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The 2014 conference of the Michigan Academy of Science, Arts and Letters (MASAL) will be held on Friday, Feb. 28, 2014 on OU's campus.

This multi-disciplinary conference will include presentations in more than 30 disciplines in the sciences, humanities and social sciences. Additional sections (disciplines) planned range from administration to zoology.

The Michigan Academy’s annual conference draws presenters from several states and Canada, as well as, scholars from across Michigan. The conference is affordable ($60 early registration fee plus the cost of individual membership for non-student presenters). Abstracts of all papers presented at the annual conference are published in the Academy’s academic journal, Michigan Academician.

The Michigan Academy is a nonprofit organization founded in 1894 to “promote research and diffuse knowledge”. Thirty-nine colleges and universities support the academy’s mission through institutional membership dues. Additional support comes from individual membership dues, donations and subscriptions to the Academy’s peer-reviewed journal.

Conference registration is now open! Read more information and register.

Questions? Read our frequently asked questions!

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“The World’s Most Enterprising Woman Explorer”: The Louise Arner Boyd Expeditions of the American Geographical Society

Louise Boyd (1887-1972) was the first woman to lead major scientific expeditions to the Arctic. Most of her work was focused on eastern Greenland, an extremely remote area of rugged topography and steep outlet glaciers. Boyd’s expeditions included many well-credentialed male scientists, some of whom resented her “take-charge” style. Although her expeditions made important contributions to the mapping sciences, glacial studies and geographical knowledge, Boyd’s legacy has undergone a bifurcation. Largely forgotten in scientific circles, she is revered as an inspirational figure in popular publications.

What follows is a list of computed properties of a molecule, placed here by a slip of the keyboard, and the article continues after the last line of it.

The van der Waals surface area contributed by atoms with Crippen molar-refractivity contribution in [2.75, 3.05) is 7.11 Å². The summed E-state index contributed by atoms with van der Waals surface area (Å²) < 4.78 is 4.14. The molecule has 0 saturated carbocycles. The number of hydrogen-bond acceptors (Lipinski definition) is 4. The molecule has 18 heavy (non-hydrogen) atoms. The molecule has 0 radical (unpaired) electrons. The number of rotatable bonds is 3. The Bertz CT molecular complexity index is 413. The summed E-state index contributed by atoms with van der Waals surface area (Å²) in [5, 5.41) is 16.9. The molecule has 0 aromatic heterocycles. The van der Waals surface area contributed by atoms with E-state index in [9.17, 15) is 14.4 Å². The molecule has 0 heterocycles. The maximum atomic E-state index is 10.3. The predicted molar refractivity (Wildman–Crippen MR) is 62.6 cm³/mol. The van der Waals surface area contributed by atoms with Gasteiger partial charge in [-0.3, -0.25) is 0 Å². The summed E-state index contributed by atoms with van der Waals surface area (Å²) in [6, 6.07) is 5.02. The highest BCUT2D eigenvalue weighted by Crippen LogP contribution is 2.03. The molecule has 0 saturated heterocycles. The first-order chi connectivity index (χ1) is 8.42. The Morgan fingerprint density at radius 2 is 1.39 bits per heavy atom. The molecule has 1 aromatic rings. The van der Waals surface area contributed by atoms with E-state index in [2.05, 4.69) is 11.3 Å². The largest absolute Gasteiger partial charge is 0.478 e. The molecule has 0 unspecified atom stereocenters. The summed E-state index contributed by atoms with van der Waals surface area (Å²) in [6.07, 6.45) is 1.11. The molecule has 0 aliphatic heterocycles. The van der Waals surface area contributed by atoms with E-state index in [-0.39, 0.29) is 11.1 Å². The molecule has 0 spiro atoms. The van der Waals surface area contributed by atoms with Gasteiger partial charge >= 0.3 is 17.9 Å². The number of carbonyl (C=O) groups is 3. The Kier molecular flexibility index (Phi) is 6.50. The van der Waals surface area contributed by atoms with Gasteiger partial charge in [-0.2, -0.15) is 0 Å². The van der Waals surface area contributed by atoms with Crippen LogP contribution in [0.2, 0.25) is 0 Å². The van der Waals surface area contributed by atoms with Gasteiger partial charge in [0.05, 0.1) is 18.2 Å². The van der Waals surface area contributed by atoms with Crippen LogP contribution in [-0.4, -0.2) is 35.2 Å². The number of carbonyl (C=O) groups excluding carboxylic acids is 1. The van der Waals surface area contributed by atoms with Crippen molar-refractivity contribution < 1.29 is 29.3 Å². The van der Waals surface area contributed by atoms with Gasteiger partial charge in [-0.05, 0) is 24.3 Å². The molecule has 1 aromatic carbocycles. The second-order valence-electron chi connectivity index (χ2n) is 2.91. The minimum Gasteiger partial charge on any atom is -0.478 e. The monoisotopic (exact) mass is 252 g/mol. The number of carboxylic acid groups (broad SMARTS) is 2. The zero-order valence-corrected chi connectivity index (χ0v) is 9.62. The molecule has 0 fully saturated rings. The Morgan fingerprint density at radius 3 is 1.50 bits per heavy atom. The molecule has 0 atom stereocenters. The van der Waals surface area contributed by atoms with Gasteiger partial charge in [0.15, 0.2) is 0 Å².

Frederick E. Nelson

Frederick E. (“Fritz”) Nelson received a Ph.D. in geography from the University of Michigan in 1982. A specialist in permafrost science, Nelson has worked in northern Alaska, Siberia, the Tibetan Plateau and the Andes. He has published eight monographs and edited volumes, and more than 140 peer-reviewed papers. He has served on the faculties of Rutgers University, the State University of New York, Cornell University, and the University of Delaware.

Nelson has lectured extensively in North America, Europe, and Asia. He is past president of the U.S. Permafrost Association, and is currently a vice president of the American Geographical Society. He is a member of the boards of the Arctic Institute of North America, the International Permafrost Association, and the Alumni Association of Northern Michigan University, and is a National Fellow of the Explorers Club of New York City.

He was contributing or lead author on several of the Assessment Reports published by the Intergovernmental Panel on Climate Change, including the 2007 effort for which the IPCC group was awarded the Nobel Peace Prize.

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